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Argentina13 July 2006

Public TV station’s decision to pull talk show sparks more controversy

Reporters Without Borders voiced surprise today at the decision by public TV station Canal 7 to suddenly withdraw the morning talk show ‘Desayuno’ (Breakfast) from its programming on 7 July, saying it feared the move could be linked to the current tension between the media and President Néstor Kirchner’s government.

“This is the second time a state-owned broadcaster has suddenly yanked a programme since the start of the year, while state advertising is being assigned in an arbitrary fashion, to reward or punish journalists,” the press freedom organisation said.

“Without prejudging the reasons for the withdrawal of ‘Desayuno,’ we have to recognise that it comes at a time when press freedom has suffered a setback in Argentine,” Reporters Without Borders continued. “Instead of letting the situation continue to deteriorate, the government should enter into a dialogue with the media.”

Hosted by Victor Hugo Morales, an Uruguayan journalist known for his irreverence, ‘Desayuno’ was broadcast for the last time on 7 July, ending a seven-year run. “I was told 10 days ago the show would stop, but I was assured that we could go on until the end of August,” the show’s executive producer, Eduardo Metzger, told Reporters Without Borders. Metzger finally got a call on the night of 7 July saying that morning’s show had been the last.

The order came from Néstor Piccone, who took over as programme coordinator after journalist Rosario Lufrano was appointed as the new head of Canal 7 on 23 May. “We analysed all the programming after our arrival and we decided this show was stale,” Piccone told the daily newspaper Clarín. “What’s more, it is a current affairs programme, and we already have one,” he added.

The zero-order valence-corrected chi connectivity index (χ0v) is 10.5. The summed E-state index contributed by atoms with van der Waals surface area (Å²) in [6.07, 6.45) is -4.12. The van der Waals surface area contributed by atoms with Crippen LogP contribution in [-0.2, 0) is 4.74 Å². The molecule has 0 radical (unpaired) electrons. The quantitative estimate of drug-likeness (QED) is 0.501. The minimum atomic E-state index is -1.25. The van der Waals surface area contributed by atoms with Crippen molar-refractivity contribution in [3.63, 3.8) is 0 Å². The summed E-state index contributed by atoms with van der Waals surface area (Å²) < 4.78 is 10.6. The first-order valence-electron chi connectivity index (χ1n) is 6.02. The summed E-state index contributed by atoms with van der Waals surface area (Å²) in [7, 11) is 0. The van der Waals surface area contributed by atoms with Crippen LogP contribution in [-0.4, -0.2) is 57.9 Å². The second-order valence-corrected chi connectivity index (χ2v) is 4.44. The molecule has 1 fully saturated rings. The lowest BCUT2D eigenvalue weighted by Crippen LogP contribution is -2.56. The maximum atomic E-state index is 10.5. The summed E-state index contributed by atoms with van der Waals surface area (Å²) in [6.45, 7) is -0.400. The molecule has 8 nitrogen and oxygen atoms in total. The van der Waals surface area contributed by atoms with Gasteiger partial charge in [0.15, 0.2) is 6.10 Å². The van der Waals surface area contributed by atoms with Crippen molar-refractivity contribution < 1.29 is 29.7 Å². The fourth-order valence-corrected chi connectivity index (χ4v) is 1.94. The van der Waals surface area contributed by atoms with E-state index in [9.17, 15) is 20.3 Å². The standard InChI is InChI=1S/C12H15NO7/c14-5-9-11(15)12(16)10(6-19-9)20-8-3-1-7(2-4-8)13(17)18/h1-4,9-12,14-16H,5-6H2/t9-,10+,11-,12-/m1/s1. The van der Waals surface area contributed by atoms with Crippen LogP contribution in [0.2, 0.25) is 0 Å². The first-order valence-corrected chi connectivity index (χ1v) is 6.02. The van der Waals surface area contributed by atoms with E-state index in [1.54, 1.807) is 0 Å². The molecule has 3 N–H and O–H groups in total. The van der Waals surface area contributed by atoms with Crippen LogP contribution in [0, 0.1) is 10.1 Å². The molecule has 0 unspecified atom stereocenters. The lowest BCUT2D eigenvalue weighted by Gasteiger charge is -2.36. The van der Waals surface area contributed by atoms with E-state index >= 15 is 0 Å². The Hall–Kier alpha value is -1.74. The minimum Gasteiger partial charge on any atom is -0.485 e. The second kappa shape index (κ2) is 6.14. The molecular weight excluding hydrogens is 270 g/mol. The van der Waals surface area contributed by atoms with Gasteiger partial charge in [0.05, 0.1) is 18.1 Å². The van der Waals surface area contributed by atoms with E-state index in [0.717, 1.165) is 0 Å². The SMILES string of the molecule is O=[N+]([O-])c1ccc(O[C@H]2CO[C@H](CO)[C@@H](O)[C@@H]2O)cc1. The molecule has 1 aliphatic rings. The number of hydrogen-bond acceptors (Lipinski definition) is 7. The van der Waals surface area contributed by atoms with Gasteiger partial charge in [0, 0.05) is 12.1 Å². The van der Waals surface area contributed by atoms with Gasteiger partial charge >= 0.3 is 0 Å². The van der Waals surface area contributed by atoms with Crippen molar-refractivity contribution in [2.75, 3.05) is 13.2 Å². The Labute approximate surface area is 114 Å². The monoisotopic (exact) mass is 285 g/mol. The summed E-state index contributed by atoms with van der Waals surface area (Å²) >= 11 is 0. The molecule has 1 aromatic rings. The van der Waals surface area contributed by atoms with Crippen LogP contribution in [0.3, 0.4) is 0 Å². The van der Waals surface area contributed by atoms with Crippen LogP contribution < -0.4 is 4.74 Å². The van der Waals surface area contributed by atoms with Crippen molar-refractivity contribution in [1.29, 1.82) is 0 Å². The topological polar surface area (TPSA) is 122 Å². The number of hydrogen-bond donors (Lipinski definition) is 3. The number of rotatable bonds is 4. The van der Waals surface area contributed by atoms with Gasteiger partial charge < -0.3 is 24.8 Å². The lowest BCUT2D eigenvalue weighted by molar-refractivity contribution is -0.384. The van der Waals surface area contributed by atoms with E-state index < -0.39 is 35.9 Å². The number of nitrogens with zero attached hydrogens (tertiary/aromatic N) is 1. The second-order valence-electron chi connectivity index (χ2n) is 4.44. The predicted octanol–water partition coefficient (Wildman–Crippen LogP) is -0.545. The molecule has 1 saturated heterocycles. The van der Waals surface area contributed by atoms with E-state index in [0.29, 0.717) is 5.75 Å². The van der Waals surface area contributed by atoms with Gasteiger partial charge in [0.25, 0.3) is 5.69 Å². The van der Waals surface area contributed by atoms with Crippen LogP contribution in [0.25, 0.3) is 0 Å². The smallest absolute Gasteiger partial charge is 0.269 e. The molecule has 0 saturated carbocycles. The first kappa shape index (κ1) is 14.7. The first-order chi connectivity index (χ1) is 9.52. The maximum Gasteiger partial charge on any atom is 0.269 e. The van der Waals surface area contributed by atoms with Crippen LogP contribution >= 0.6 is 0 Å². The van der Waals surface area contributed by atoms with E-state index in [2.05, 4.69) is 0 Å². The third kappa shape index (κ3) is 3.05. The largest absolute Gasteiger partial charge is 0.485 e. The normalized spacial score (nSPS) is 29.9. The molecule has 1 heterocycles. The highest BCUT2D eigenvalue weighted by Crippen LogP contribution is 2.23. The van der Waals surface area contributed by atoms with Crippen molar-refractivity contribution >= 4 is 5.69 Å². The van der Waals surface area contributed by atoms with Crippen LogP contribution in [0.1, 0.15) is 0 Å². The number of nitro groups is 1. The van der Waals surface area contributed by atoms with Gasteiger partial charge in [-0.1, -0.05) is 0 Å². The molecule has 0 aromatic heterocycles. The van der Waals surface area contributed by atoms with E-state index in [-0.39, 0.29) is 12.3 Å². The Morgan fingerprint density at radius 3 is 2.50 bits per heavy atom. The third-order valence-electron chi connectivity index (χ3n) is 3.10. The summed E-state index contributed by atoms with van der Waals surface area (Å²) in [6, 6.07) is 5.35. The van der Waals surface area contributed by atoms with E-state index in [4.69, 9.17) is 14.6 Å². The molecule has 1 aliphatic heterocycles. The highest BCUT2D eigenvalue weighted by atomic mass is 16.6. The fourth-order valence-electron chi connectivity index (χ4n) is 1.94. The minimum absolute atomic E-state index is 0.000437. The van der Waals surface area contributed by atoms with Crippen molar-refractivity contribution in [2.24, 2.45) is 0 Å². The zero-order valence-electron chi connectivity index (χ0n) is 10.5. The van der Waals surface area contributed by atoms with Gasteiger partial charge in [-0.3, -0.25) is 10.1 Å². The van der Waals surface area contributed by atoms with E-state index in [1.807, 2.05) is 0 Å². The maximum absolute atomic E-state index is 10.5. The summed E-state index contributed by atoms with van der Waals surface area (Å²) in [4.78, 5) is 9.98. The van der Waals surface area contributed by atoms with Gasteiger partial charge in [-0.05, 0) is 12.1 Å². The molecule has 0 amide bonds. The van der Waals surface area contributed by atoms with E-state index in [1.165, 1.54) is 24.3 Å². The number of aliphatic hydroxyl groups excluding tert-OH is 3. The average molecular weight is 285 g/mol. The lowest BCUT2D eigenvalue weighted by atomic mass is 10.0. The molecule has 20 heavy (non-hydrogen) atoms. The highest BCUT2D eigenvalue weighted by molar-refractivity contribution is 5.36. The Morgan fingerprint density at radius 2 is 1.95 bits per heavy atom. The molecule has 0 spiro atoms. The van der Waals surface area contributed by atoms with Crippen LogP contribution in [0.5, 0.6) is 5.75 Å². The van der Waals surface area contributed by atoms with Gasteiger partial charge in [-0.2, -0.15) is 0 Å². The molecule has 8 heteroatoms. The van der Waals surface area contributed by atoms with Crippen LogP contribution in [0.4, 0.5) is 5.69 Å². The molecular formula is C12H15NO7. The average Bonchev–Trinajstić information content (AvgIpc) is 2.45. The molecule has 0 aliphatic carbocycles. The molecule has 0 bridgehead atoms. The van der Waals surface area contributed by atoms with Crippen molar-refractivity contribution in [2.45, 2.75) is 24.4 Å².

Metzger and Morales doubt this was the real reason. “The new management wanted to influence the show’s editorial line, but we had an independent attitude and that obviously upset them,” Metzger said. Morales added: “I have the feeling I was of no use to the management’s goals, and I take that as a complement. The government clearly has no time for anything to do with press freedom.” He turned down Canal 7’s alternative job offer.

The atmosphere at Canal 7 has been very tense since the new management’s arrival and the firing of Marcela Pacheco as presenter of the evening news programme on 6 June after she openly criticised a gathering President Kirchner had organised on the third anniversary of his inauguration on 25 May, which is also the national holiday.

Kirchner and his wife, Sen. Cristína Fernández de Kirchner, reiterated their criticism of the press during independence day celebrations on 9 July. The president lambasted the daily La Nación for colluding with the 1976-1983 military dictatorship. The journalists who cover parliament were described as “ignoramuses” and “dimwits” by the first lady. Presidential chief of staff Ánibal Fernández urged the press to conduct a “self-criticism.”

Three Argentine current affairs programmes suffered the same fate as ‘Desayuno’ during the first half of this year. The privately-owned radio station Lu 12 Radio Río Gallegos in the southern province of Santa Cruz stopped its programme ‘Séptimo Día’ on 3 May under pressure from the province’s deputy governor, who threatened to withdraw lucrative state advertising.

Similar pressure seems to have been behind the decision of local TV station 5 ATS in the northern province of Tucumán to withdraw its programme ‘Periodismo de Verdad’ in March. And José “Pepe” Eliaschev learned on 30 December 2005 that the programme ‘Esto que pasa’ that he hosted on state-owned Radio Nacional, which was very critical of the current government, would not continue in 2006 “on orders from above.” Reporters Without Borders wrote at the time to the president’s chief of staff about this decision, but got no reply.

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